Old-timers (that its, pre-Olympics metro Atlanta residents) fondly recall an early 1980s version of Gwinnett Place Mall that's hard to imagine today: The drive-to Duluth shopping center was the premiere mall in the region, the marquee retail district in one of America's fastest-growing counties. It drew shoppers from as far as South Carolina. The subsequent three decades have brought significant slippage. Gwinnett Place is more than 50 percent empty and has struggled to attract new tenants. This week the ailing mall was dealt a significant blow when one of four major anchors, Belk, announced it will shutter in August, the AJC reports. A third of the mall's remaining leases will be up for renewal soon, and one official told the newspaper the likelihood of losing more storefronts in the commercial ghost town is high.
Gwinnett Place, the county's first mall, debuted in 1984 with anchors Rich's, Sears and Davison's. By all accounts, the mall's early years were a raging success. But challenges came with the openings of two more Simon malls, Mall of Georgia (1999), and Discover Mills (2001), that siphoned off the Gwinnett Place customer base. A growing number of open-air shopping districts, the AJC notes, have been worthy competition. And the area's vastly changed demographics are also thought to have affected its appeal.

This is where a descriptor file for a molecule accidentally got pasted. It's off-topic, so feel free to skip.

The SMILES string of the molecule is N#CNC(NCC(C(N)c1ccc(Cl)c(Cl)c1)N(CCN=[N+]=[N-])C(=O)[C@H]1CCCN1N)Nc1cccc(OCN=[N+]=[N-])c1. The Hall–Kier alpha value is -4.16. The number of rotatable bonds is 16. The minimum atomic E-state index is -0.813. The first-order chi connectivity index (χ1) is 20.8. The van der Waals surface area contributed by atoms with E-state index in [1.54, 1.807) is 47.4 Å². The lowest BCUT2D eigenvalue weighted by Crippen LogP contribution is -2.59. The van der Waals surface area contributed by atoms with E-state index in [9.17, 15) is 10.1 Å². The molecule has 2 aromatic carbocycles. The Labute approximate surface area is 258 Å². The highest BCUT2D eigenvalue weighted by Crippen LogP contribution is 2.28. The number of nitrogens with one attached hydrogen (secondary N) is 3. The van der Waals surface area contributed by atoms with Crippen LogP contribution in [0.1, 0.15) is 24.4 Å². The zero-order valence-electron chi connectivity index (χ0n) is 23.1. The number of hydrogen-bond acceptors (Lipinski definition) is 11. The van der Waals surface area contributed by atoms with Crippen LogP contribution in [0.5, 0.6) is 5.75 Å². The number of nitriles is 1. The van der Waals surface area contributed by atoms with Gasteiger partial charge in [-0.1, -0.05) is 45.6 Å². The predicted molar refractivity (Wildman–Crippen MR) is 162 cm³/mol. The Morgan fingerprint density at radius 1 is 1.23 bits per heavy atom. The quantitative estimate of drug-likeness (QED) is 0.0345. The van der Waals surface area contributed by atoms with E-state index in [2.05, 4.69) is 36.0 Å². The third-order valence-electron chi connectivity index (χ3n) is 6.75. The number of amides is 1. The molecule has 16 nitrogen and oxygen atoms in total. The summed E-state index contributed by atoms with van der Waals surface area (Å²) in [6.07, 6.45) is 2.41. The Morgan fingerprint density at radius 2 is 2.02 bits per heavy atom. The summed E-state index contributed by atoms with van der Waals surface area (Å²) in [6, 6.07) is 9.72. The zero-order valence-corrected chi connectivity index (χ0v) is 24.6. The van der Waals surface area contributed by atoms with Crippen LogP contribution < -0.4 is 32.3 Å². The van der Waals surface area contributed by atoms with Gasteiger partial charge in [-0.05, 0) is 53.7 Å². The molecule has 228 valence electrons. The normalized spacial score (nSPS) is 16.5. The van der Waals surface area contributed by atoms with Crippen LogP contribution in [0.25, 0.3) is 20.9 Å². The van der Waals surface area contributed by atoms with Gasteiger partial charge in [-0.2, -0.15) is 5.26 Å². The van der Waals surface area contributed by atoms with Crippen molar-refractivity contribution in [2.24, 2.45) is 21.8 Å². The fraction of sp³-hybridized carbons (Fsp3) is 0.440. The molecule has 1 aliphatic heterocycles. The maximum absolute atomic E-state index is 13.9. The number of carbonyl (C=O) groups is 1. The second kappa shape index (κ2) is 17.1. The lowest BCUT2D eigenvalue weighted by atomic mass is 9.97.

After this summer, Belk's departure will leave Sears, JC Penney and Macy's as major anchors, in addition to a Mega Mart food and apparel center. A Belk spokesperson told the AJC the company has no plans to close its other Gwinnet stores in Buford and Norcross.
Lore has it that Gwinnett Place, built in a time when Duluth was rural, replaced a massive trailer park that fronted Pleasant Hill Road, now a traffic-clogged headache. Please, feel free to share your sweet reminiscences about this shopping mecca, and thoughts on why it isn't working anymore ...